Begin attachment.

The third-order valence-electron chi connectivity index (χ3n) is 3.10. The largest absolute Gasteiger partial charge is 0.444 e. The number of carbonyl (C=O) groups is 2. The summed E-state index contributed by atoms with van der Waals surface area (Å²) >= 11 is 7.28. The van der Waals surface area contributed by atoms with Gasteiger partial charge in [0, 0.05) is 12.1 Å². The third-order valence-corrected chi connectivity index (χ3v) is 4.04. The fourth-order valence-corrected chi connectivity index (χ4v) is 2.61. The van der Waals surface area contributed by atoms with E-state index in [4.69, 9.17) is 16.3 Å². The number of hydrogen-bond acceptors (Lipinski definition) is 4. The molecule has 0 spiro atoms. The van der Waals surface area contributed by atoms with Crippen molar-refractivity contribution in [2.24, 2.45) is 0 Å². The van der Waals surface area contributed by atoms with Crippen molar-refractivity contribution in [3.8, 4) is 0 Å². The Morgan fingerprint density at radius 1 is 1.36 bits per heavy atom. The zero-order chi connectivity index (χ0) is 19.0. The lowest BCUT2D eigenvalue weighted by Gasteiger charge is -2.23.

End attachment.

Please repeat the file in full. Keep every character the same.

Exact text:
The third-order valence-electron chi connectivity index (χ3n) is 3.10. The largest absolute Gasteiger partial charge is 0.444 e. The number of carbonyl (C=O) groups is 2. The summed E-state index contributed by atoms with van der Waals surface area (Å²) >= 11 is 7.28. The van der Waals surface area contributed by atoms with Gasteiger partial charge in [0, 0.05) is 12.1 Å². The third-order valence-corrected chi connectivity index (χ3v) is 4.04. The fourth-order valence-corrected chi connectivity index (χ4v) is 2.61. The van der Waals surface area contributed by atoms with E-state index in [4.69, 9.17) is 16.3 Å². The number of hydrogen-bond acceptors (Lipinski definition) is 4. The molecule has 0 spiro atoms. The van der Waals surface area contributed by atoms with Crippen molar-refractivity contribution in [2.24, 2.45) is 0 Å². The van der Waals surface area contributed by atoms with Crippen molar-refractivity contribution in [3.8, 4) is 0 Å². The Morgan fingerprint density at radius 1 is 1.36 bits per heavy atom. The zero-order chi connectivity index (χ0) is 19.0. The lowest BCUT2D eigenvalue weighted by Gasteiger charge is -2.23.